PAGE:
Tag Archives: favorites

My “Favorite” Conundrum

How does one determine their favorite book or author? It’s a common question around lit-loving communities, and I never know how to answer.

If it’s the author by whom I’ve read the most books, then my favorite author would be Mike Resnick, Dean Koontz, J.K. Rowling, Katherine Neville, Jodi Picoult, Piers Anthony, Robert Asprin, Douglas Adams, Orson Scott Card, or Jennifer Weiner. But I’m not sure I’d count any of them as my favorite author (though I’ve referred to Mike Resnick as such many times just because I’m pretty much guaranteed to enjoy his stories). Aside from Resnick, Rowling, and Neville, I don’t see myself going out of my way to pick up anything else by these people. I’m currently on hiatus from Picoult and Koontz, and Anthony and I broke up years ago.

If it’s the book I’ve read the most times, then it would be The Gallery of Regrettable Food by James Lileks, The Hitchhiker’s Guide to the Galaxy “trilogy” by Douglas Adams, Writing Down the Bones by Natalie Goldberg, or Santiago: a Myth of the Far Future by Mike Resnick. Sure, I’m guaranteed to laugh out loud every single time I read Gallery of Regrettable Food, but I’d like to think my favorite book would be something with a little more depth. So my problem there may be self-delusion more than anything else.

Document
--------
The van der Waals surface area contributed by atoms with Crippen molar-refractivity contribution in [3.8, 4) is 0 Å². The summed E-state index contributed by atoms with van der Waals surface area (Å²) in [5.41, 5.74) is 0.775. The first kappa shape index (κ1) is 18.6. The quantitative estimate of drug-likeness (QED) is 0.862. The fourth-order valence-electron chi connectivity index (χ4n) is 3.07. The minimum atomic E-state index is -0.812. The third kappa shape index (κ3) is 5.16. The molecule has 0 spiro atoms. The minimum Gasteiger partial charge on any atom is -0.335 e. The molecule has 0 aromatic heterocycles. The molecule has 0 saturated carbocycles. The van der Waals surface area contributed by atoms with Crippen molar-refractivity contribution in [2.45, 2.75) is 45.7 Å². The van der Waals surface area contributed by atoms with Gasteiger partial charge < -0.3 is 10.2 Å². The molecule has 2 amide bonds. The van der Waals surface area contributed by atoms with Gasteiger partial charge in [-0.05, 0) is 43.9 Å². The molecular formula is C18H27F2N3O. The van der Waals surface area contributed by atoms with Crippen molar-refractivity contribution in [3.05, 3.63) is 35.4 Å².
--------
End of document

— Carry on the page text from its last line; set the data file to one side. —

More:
If it’s a book that really stuck with me for a long time, then it would be The Demon-Haunted World by Carl Sagan, Flatland by Edwin Abbott, The Time Machine by H.G. Wells, The Phantom Tollbooth by Norton Juster, or – most embarrassingly – the Twilight series by Stephenie Meyer. I refuse to consider any of the Twilight books a favorite because they are awful and I will never read them again. I wouldn’t mind claiming The Demon-Haunted World or The Time Machine, I suppose, but if they were truly my favorite, wouldn’t I have read them multiple times?

So tell me: what’s your favorite book or author? How can you tell?

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